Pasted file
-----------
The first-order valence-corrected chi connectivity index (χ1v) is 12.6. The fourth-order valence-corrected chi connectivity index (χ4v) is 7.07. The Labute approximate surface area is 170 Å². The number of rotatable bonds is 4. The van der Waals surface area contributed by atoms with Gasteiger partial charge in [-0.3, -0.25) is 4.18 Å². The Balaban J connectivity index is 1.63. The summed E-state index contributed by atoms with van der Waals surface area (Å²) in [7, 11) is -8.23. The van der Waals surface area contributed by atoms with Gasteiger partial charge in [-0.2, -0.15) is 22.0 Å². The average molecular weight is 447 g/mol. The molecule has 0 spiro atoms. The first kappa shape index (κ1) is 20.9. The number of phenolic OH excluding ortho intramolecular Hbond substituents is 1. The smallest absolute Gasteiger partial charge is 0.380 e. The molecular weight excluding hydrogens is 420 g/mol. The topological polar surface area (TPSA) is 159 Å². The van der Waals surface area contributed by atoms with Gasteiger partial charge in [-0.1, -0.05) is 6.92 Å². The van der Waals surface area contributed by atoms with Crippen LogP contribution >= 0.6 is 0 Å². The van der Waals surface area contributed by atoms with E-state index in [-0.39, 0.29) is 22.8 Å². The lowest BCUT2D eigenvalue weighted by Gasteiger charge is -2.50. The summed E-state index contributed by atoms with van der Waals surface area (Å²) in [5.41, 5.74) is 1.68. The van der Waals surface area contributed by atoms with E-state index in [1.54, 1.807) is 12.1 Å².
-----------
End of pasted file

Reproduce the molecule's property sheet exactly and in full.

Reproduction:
The first-order valence-corrected chi connectivity index (χ1v) is 12.6. The fourth-order valence-corrected chi connectivity index (χ4v) is 7.07. The Labute approximate surface area is 170 Å². The number of rotatable bonds is 4. The van der Waals surface area contributed by atoms with Gasteiger partial charge in [-0.3, -0.25) is 4.18 Å². The Balaban J connectivity index is 1.63. The summed E-state index contributed by atoms with van der Waals surface area (Å²) in [7, 11) is -8.23. The van der Waals surface area contributed by atoms with Gasteiger partial charge in [-0.2, -0.15) is 22.0 Å². The average molecular weight is 447 g/mol. The molecule has 0 spiro atoms. The first kappa shape index (κ1) is 20.9. The number of phenolic OH excluding ortho intramolecular Hbond substituents is 1. The smallest absolute Gasteiger partial charge is 0.380 e. The molecular weight excluding hydrogens is 420 g/mol. The topological polar surface area (TPSA) is 159 Å². The van der Waals surface area contributed by atoms with Gasteiger partial charge in [-0.1, -0.05) is 6.92 Å². The van der Waals surface area contributed by atoms with Crippen LogP contribution >= 0.6 is 0 Å². The van der Waals surface area contributed by atoms with E-state index in [-0.39, 0.29) is 22.8 Å². The lowest BCUT2D eigenvalue weighted by Gasteiger charge is -2.50. The summed E-state index contributed by atoms with van der Waals surface area (Å²) in [5.41, 5.74) is 1.68. The van der Waals surface area contributed by atoms with E-state index in [1.54, 1.807) is 12.1 Å².